PINE TOWNSHIP – As the holiday season approached, the Hindmans knew they wanted to do something special for the community in memory of the youngest member of their family.
“Something good had to come out of this,” Jennifer Hindman said.
Mrs. Hindman and her husband Josh live in Pine Township with their children, Ruth, 8, and Ben, 6. Their youngest, Lucas, died on Feb. 17 following complications from an asthma attack.
He was 19 months old.
“It was very unexpected. It’s still pretty surreal,” she said, adding that he had not been previously diagnosed with asthma.
Friends, family and community members were so supportive after Lucas passed away, and the Hindmans wanted to return the favor, especially when they learned of local residents struggling to make ends meet because of the COVID-19 pandemic.
Ruth recently asked what they were going to do with Lucas’ stocking this Christmas. That led to “Help Fill Lukie’s Stocking,” a food drive that collected over 2,000 items and about $5,100 for the Grove City Community Food Pantry.
The family selected the food pantry as the recipient because they knew the donations would stay local, and the kids were able to help sort and organize the items.
Mrs. Hindman reached out to the food pantry in November to ask what kinds of donations would be helpful.
For several weeks, people from all over the area gave monetary contributions and things like non-perishable food items, baby food, toiletries and paper products.
To help maintain social distancing, donations were dropped off on the Hindmans’ porch, or they arranged a pickup.
Word spread fast about the project, which also had a Facebook event page where Mrs. Hindman shared updates that included photos and a “kindness tracker” that charted the progress.
Those unable to make a donations were encouraged to perform a random act of kindness.
Some businesses and organizations set up their own collection bins, which filled up quickly.
It was overwhelming to see the response in honor of Lucas.
“They all kind of rallied around... These are people that we’ve never met,” Mrs. Hindman said of some of those who donated or organized their own collection.
The HIndmans didn’t set a goal, but they received far more than they had expected.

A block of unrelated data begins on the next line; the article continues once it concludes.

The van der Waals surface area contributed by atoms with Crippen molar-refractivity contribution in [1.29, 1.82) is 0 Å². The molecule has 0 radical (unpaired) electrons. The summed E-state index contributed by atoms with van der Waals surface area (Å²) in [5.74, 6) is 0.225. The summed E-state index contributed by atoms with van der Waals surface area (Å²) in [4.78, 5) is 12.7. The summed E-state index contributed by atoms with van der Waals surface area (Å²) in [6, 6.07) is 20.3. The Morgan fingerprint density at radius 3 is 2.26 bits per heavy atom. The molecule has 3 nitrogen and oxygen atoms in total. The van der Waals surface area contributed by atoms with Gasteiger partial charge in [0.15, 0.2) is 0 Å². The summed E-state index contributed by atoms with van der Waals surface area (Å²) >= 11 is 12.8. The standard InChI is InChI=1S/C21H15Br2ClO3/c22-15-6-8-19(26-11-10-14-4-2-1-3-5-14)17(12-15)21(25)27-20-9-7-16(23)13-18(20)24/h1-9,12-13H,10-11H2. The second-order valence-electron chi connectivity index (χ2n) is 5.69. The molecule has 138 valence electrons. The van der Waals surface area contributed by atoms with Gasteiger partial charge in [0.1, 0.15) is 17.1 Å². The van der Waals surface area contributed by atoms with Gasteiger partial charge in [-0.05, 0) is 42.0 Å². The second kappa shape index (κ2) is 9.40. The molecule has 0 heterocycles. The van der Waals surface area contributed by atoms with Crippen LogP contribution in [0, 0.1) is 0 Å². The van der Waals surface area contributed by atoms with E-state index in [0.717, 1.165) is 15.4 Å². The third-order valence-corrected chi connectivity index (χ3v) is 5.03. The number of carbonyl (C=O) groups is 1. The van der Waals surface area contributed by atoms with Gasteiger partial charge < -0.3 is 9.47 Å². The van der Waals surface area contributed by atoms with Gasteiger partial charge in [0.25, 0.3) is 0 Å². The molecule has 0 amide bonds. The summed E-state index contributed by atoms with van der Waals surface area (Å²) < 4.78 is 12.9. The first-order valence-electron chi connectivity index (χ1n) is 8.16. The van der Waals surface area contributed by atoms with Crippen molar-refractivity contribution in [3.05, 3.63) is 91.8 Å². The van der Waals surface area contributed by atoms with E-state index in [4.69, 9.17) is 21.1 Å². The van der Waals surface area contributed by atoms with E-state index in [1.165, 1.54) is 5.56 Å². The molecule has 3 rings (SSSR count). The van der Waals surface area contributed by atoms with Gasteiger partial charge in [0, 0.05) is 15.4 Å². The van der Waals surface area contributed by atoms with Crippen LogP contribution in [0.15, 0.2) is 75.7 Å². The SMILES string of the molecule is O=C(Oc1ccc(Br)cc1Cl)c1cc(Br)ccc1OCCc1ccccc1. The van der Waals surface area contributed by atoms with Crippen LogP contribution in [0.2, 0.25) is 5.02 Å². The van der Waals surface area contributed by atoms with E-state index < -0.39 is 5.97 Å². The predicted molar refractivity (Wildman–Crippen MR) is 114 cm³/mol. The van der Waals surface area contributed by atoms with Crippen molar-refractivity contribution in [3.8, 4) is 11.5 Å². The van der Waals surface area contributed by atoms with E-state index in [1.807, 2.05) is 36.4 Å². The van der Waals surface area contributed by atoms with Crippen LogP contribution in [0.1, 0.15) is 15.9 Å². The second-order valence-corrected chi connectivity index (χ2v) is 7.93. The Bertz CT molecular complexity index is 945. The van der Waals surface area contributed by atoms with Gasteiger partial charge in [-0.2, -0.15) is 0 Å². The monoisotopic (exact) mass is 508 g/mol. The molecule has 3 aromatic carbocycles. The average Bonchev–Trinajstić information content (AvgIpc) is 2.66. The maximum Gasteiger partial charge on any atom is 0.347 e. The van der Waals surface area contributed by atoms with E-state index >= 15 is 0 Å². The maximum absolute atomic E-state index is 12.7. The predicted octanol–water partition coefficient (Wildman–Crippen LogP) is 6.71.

At the beginning of the food drive, Ruth and Ben started to work on small stocking ornaments that they planned on giving to donors as a “thank you.”
After finishing about two dozen, they realized they wouldn’t be able to keep up with all of the donations coming in, so the family wants to give a big “thank you” to everyone who helped.
They feel lucky to have such a great support system in the Grove City area and beyond.
A friend in Beaver set up a collection bin, and the Hindmans’ co-workers donated to the cause. Hindman works as a pediatric physical therapist with Riverview Intermediate Unit 6, and Mrs. Hindman is a sport medicine instructor at the Butler County Area Vocational-Technical School
Hindman’s parents Valerie and Todd helped organize the donations, which were delivered to the food pantry on Dec. 11. Both the Hindmans’ pickup truck and van were completely filled.
Ben and Ruth were already familiar with the food pantry thanks to Mrs. Hindman’s parents, Bill and Mary Pat Dundore, who had taken the kids for a visit to show them how the organization helps the community.
“They planted that seed,” Mrs. Hindman said.
Though the food drive in memory of Lucas is over, people still wanting to help can continue to support the food pantry or perform a random act of kindness, Hindman said.
The family thinks they’ll organize a similar project next year, and they believe that Lucas would have been happy with this year’s event.
“He would live it I think,” Ruth said.
Lucas, who liked Cheerios, yogurt, Bubble Guppies, watering the Christmas tree, dancing and spending time with his brother and sister, would have had a good time playing with all of the boxes that came with the food donations.
“He would have been a good delivery helper,” Mrs. Hindman said.